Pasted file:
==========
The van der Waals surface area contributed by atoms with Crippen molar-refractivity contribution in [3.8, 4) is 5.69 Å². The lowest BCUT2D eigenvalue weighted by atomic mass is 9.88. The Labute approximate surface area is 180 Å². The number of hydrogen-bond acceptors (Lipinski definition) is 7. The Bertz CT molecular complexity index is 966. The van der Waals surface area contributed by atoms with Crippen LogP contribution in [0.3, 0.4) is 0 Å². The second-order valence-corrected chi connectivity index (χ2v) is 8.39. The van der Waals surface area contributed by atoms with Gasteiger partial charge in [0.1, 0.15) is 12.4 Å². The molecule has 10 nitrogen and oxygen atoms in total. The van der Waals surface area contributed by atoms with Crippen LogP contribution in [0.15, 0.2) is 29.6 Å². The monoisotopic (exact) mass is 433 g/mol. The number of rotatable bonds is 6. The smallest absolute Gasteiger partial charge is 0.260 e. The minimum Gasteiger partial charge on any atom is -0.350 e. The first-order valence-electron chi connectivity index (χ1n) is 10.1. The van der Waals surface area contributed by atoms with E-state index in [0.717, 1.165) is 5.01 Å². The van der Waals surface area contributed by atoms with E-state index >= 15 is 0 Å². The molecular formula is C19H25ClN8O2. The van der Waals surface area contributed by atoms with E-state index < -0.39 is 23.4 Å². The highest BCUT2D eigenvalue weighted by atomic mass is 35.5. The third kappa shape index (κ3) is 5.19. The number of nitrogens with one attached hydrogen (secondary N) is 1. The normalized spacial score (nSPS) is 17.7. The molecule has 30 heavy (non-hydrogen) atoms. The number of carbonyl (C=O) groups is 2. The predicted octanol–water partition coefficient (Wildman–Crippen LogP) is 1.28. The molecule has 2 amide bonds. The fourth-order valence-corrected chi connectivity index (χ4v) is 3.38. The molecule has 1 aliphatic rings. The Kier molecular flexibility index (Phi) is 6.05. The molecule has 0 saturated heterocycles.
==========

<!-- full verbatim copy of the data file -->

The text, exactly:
The van der Waals surface area contributed by atoms with Crippen molar-refractivity contribution in [3.8, 4) is 5.69 Å². The lowest BCUT2D eigenvalue weighted by atomic mass is 9.88. The Labute approximate surface area is 180 Å². The number of hydrogen-bond acceptors (Lipinski definition) is 7. The Bertz CT molecular complexity index is 966. The van der Waals surface area contributed by atoms with Crippen LogP contribution in [0.3, 0.4) is 0 Å². The second-order valence-corrected chi connectivity index (χ2v) is 8.39. The van der Waals surface area contributed by atoms with Gasteiger partial charge in [0.1, 0.15) is 12.4 Å². The molecule has 10 nitrogen and oxygen atoms in total. The van der Waals surface area contributed by atoms with Crippen LogP contribution in [0.15, 0.2) is 29.6 Å². The monoisotopic (exact) mass is 433 g/mol. The number of rotatable bonds is 6. The smallest absolute Gasteiger partial charge is 0.260 e. The minimum Gasteiger partial charge on any atom is -0.350 e. The first-order valence-electron chi connectivity index (χ1n) is 10.1. The van der Waals surface area contributed by atoms with E-state index in [0.717, 1.165) is 5.01 Å². The van der Waals surface area contributed by atoms with E-state index >= 15 is 0 Å². The molecular formula is C19H25ClN8O2. The van der Waals surface area contributed by atoms with E-state index < -0.39 is 23.4 Å². The highest BCUT2D eigenvalue weighted by atomic mass is 35.5. The third kappa shape index (κ3) is 5.19. The number of nitrogens with one attached hydrogen (secondary N) is 1. The normalized spacial score (nSPS) is 17.7. The molecule has 30 heavy (non-hydrogen) atoms. The number of carbonyl (C=O) groups is 2. The predicted octanol–water partition coefficient (Wildman–Crippen LogP) is 1.28. The molecule has 2 amide bonds. The fourth-order valence-corrected chi connectivity index (χ4v) is 3.38. The molecule has 1 aliphatic rings. The Kier molecular flexibility index (Phi) is 6.05. The molecule has 0 saturated heterocycles.